Are you paid what you are worth? Most of us think not. We also tend to look at other people who make more money than us and wonder if they are “worth” it. Who hasn’t seen the news of a sports celebrity signing a multi-million dollar contract and thought, even if only for a moment, “that’s not fair?”
The rock-bottom truth is that when other people pay voluntarily for our services, we are paid exactly what we are worth. Yes, the government does distort the market, subsidizing some who probably could not earn as much in the private sector. It also imposes additional costs on some people/businesses, causing them to earn less than they would in a truly free market. On the whole, though, our pay reflects our true worth.
This is a disturbing thought. Once we accept the premise that we mostly get what we deserve, getting less than we think we should is an indictment of our own will and ability. “Why doesn’t my boss pay me more?” becomes our mantra and a question without a good answer. Yeah, why doesn’t he/she?
Know why? Because you will work for that much. Why should you be paid more? Because you need it? That is charity–certainly a nice thing to benefit from when you need it, but not the basis for an employment contract. It is also not very convincing. Here is another approach.
Ask for more. I learned the power of this simple strategy years ago. One time, I was recruited by a university. They made an offer that I was ready to accept. As a professional courtesy, I showed the offer to my present employer, never dreaming in a million years that they would match it. Match it, they did, though, and I received a substantial raise. Never again was I bashful about asking for what I was worth. I knew I was worth it because someone else was willing to pay it.
Alas, though, even a substantial raise has its limits. There is an upper bound to what I can ask for in my job. Imagine me marching into the University President’s office and suggesting I should get what Eli Manning gets. If I ever try that, it will be on April Fool’s Day. That way, I can tell him it was all a big joke just before he has security remove me.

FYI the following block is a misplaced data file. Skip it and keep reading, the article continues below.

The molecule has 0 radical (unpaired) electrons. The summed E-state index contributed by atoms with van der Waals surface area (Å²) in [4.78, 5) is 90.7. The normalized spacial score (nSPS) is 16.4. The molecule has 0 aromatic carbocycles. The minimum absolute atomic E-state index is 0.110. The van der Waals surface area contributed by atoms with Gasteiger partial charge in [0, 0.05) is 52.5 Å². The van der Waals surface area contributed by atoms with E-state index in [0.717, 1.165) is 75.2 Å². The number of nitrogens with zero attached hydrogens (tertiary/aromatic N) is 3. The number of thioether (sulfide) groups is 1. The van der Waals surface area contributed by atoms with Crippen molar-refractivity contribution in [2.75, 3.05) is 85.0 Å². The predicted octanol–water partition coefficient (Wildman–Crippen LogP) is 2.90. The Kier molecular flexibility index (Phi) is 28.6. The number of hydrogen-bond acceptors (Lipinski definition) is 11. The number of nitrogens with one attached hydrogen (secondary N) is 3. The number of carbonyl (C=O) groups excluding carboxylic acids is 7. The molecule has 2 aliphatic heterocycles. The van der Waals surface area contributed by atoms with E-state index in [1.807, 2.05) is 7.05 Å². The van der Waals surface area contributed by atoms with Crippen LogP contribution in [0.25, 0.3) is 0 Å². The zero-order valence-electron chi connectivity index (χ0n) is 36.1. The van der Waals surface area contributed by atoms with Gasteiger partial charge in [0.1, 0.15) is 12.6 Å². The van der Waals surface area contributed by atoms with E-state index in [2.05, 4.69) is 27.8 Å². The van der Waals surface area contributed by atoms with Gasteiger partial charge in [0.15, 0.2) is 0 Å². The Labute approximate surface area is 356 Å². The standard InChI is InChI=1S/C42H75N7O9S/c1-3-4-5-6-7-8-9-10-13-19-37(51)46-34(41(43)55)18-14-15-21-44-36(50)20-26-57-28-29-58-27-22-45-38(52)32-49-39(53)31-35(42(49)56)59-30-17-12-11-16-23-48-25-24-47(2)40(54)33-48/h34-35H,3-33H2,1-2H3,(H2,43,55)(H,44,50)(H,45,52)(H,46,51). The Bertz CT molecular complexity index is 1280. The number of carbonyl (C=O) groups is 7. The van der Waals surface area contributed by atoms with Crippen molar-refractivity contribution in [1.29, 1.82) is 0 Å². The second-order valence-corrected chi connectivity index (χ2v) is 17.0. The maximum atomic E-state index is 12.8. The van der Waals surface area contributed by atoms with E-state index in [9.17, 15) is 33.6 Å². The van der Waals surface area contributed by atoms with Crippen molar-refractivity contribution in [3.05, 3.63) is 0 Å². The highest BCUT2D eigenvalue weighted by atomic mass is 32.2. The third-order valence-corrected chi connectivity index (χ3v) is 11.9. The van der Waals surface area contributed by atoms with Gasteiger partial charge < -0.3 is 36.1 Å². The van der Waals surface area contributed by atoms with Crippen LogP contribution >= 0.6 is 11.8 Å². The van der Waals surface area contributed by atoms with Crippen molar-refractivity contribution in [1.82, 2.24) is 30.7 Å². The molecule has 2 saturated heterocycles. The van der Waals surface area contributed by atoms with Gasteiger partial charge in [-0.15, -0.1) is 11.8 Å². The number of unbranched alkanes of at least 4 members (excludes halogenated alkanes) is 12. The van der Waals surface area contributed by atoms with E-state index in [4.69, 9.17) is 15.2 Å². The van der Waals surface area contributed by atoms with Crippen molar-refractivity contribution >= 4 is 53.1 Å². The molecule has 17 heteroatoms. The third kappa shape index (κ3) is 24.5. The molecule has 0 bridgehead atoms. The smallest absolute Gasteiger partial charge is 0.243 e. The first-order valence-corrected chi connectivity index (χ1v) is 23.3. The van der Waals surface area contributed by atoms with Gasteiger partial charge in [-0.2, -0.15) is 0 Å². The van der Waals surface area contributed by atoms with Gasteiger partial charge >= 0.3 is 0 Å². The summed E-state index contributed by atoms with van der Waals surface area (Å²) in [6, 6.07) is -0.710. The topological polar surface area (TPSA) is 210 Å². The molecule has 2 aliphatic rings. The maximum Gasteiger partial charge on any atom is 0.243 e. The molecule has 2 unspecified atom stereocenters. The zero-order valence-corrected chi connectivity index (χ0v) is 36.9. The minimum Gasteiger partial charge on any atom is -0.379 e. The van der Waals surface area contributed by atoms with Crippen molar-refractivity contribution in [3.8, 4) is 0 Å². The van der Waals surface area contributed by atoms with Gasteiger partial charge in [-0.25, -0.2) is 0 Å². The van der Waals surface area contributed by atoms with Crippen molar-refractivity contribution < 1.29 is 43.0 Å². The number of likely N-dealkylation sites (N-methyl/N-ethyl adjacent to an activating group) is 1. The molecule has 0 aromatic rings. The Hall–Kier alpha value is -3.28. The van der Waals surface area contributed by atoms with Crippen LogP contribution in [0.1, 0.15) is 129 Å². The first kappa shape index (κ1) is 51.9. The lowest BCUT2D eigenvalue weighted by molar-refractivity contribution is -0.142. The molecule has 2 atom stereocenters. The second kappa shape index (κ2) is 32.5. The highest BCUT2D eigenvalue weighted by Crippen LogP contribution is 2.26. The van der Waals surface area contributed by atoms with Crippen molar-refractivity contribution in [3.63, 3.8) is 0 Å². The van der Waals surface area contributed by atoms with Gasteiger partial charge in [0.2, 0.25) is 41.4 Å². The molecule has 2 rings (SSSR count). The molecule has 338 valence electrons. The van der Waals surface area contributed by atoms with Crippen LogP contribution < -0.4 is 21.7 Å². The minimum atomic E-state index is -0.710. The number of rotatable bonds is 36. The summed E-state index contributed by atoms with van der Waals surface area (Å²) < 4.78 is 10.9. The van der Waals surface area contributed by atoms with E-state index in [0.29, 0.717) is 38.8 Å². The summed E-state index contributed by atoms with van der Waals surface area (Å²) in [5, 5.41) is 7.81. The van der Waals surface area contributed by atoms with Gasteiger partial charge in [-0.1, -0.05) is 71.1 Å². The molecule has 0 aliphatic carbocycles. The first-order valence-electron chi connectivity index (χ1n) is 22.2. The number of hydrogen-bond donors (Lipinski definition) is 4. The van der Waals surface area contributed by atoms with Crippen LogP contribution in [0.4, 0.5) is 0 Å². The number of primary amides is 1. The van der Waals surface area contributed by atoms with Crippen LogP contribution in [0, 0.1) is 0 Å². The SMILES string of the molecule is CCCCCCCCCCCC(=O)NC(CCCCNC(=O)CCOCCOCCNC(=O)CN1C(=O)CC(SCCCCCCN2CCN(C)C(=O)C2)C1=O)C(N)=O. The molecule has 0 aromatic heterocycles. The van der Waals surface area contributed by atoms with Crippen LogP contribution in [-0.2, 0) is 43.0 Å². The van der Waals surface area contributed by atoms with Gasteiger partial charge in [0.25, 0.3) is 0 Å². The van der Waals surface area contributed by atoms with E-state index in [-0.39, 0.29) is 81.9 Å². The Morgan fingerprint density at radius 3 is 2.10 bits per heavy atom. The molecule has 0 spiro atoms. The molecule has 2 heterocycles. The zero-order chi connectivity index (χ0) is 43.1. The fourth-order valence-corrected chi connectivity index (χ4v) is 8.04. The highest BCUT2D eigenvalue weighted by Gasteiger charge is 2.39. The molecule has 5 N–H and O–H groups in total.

One’s own business has no such limits. You decide how much to grow. You decide how much is enough. You decide how much to pay yourself. Of course, you have to become worth whatever it is you want to earn. The big difference is that you don’t have to share it with anyone. If you work for someone else, you essentially pay for the privilege of earning a paycheck. Part of the value you create is skimmed off the top.
There is nothing wrong with this, morally or practically. It would be kind of hard for an automobile assembly line worker to do what he/she does solo. No one wants to pay for someone to screw on a lug nut–they want a car. But for all its advantages, working for someone else limits our income.
Another disadvantage of working for someone else is the amount of taxes one pays. Because it is easier for the government to collect from employees, those with jobs find a substantial portion of their income diverted to the government. In fact, you never see that money–it is taken out of your paycheck. The government knows that most people will not notice tax rates as much if they don’t have to write a check every month or every quarter.
Having one’s own business allows a significant proportion of expenses to be deducted. The result is simple–you get to keep more of what you earn. In a perverse way, government encourages us to have our own businesses, at least for now.
Growing a business can mean that you are no longer a prisoner of your “worth” as determined by your boss. Your worth is exactly what others are willing to pay for the value you provide. It is something created by you and for you. Enjoy making yourself worth your every dream.